Hughes left no will and following his death in 1976 there were numerous claims to his estate. A Hughes executive and a Hughes lawyer claimed they had the right to set up an "executive committee" to take over the running of the HHMI and its Hughes Aircraft subsidiary. The Attorney General of Delaware Richard R. Wier challenged this and filed suit in 1978. Charles M. Oberly continued the action when he became attorney general in 1983. Oberly stated he wished to see an independent board of trustees to ensure both that the institute fulfilled its charitable mission and that it did not continue to operate as a tax shelter.
In January 1984 Judge Grover C. Brown ruled that the Chancery Court should appoint the trustees because Hughes had not left a succession plan. Brown asked for both the executive committee and the attorney general's office to submit a list of recommendations that he could approve. Brown approved a list in April 1984. In January 1985 the new board of trustees of the HHMI announced they would sell Hughes Aircraft either by private sale or public stock offering.
Hughes Electronics Corporation
On June 5, 1985 General Motors was announced as the winner of a secretive five month, sealed-bid auction. Other bidders included Ford Motor Company and Boeing. The purchase was completed on December 20, 1985, for an estimated $5.2 billion, $2.7 billion in cash and the rest in 50 million shares of GM Class H stock.
On December 31, 1985, General Motors merged Hughes Aircraft with its Delco Electronics unit to form Hughes Electronics Corporation, an independent subsidiary. The group then consisted of: Delco Electronics Corporation and Hughes Aircraft Company.
In August of 1992 Hughes Aircraft completed its purchase of General Dynamics' missile businesses for $450 million. This brought the Tomahawk Cruise Missile, Advanced Cruise Missile, Standard missile, Stinger missile, Phalanx Close-in weapon system, and Rolling Airframe Missile into Hughes' portfolio.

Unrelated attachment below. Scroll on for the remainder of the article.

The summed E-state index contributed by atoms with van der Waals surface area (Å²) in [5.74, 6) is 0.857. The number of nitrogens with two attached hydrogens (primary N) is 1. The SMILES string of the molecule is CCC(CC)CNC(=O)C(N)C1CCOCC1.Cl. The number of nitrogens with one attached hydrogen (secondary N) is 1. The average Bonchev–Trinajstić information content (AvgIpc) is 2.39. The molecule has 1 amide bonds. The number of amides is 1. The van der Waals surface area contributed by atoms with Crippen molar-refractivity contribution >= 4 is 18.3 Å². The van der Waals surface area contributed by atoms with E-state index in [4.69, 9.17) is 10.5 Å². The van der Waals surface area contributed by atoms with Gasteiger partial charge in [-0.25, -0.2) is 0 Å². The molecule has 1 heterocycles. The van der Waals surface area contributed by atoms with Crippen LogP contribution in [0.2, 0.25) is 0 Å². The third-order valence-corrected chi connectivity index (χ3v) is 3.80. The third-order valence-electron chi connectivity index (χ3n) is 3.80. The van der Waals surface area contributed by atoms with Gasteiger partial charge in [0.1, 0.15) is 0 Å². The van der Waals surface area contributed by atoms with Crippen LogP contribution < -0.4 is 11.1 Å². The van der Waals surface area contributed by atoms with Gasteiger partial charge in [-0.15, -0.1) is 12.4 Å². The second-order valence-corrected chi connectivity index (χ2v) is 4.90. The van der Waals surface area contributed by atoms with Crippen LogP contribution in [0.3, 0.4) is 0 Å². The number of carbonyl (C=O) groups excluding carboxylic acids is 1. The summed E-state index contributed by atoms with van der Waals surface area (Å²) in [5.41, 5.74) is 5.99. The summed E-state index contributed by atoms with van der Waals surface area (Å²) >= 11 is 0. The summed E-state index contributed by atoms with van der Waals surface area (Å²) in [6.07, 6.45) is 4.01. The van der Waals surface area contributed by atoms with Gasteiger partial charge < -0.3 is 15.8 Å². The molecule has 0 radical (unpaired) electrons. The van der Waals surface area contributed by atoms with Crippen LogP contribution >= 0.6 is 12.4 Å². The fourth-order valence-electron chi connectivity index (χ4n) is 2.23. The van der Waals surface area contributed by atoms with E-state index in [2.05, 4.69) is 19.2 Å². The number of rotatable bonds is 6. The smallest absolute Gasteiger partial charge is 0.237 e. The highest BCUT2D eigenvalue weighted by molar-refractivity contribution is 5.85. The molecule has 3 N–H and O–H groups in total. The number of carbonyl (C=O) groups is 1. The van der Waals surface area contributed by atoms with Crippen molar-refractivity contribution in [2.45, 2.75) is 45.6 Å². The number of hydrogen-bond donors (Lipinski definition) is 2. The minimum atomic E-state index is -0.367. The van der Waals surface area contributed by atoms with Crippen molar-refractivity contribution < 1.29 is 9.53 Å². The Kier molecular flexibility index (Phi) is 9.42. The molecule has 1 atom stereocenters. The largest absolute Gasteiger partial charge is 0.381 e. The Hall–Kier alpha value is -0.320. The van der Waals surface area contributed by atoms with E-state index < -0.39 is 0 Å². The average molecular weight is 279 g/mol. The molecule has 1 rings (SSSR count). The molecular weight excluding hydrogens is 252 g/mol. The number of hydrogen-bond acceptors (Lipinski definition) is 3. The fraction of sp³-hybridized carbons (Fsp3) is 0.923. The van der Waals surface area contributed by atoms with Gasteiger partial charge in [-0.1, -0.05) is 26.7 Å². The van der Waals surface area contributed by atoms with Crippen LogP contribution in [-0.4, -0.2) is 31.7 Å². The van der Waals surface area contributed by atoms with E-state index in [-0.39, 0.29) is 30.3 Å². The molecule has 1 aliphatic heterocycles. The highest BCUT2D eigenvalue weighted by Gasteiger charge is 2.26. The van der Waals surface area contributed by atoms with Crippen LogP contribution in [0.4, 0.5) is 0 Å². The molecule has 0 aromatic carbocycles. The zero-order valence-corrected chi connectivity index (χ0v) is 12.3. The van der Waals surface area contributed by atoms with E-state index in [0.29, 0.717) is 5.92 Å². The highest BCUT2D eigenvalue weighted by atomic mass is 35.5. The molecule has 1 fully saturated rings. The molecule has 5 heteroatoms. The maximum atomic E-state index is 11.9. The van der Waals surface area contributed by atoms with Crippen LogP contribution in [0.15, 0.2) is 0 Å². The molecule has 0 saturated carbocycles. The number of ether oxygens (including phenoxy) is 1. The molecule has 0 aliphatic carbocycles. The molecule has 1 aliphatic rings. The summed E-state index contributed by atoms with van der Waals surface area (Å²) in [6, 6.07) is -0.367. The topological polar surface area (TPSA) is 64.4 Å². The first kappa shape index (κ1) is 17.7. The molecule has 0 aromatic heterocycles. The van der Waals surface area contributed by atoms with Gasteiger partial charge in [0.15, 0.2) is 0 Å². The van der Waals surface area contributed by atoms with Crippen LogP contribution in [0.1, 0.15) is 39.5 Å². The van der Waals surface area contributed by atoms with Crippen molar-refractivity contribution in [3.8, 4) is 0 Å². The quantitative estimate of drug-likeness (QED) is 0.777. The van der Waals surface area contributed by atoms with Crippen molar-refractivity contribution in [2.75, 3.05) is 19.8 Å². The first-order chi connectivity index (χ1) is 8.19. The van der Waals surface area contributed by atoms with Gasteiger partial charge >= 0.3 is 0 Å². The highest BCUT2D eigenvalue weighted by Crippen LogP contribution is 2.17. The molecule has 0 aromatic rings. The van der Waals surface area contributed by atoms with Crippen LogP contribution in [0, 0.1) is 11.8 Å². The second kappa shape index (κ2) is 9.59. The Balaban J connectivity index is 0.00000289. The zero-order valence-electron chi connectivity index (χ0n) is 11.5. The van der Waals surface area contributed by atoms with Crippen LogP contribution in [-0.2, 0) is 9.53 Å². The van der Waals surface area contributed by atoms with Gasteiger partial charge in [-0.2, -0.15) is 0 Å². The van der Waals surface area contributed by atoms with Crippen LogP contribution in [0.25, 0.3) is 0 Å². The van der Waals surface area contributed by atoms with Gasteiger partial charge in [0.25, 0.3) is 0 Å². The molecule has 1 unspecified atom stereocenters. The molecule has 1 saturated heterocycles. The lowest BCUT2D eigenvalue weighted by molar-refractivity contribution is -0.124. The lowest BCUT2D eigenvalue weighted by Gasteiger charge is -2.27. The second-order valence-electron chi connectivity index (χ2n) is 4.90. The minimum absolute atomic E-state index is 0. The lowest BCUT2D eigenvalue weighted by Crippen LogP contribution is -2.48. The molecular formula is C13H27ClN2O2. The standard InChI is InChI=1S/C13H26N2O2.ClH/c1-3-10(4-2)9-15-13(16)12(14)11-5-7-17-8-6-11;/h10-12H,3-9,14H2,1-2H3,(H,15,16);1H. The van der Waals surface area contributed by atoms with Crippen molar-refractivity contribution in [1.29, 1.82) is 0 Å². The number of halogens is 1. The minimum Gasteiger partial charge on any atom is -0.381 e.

In 1994 Hughes Electronics introduced DirecTV, the world's first high-powered DBS service. In 1995 Hughes Electronic's Hughes Space and Communications division became the largest supplier of commercial satellites. Also in 1995 the group purchased Magnavox Electronic Systems from the Carlyle Group. In 1996 Hughes Electronics and PanAmSat agree to merge their fixed satellite services into a new publicly held company, also called PanAmSat with Hughes Electronics as majority shareholder.
In 1995, Hughes Aircraft sold its Technology Products Division (automated wire and die bonder) to an investor group led by Citicorp and incorporated the division as Palomar Technologies. In 2008, Citicorp sold the bonder division to the current management team at Palomar Technologies.
In 1997 GM transferred Delco Electronics to its Delphi Automotive Systems business. Later that year the assets of Hughes Aircraft were sold to Raytheon for $9.5 billion. The remaining companies remained under the Hughes Electronics name and within GM.
In 2000, The Boeing Company purchased three units within Hughes Electronics Corp.: Hughes Space and Communications Co., Hughes Electron Dynamics, and Spectrolab Inc., in addition to Hughes Electronics' interest in HRL, the company's primary research laboratory. The four joined Boeing Satellite Systems, a company subsidiary, later becoming the Satellite Development Center, part of Boeing Integrated Defense Systems.
The wide range of science and technology developed by Hughes Aircraft never included medical applications because the company was owned by the Howard Hughes Medical Institute (HHMI). This restriction was imposed to avoid even the appearance of a conflict of interest.
However the money provided to HHMI by Hughes Aircraft led to major improvements to the medical field from genetics, cancer research, to producing doctors who provide care to millions of people. It is important to note that Hughes developed the modern medical bed as a direct result of his hospital internment.
The city of Fullerton, California named Hughes Drive after the site that the company formerly occuppied before 1997. After Hughes closed, the city developed Amerige Heights, a residential community.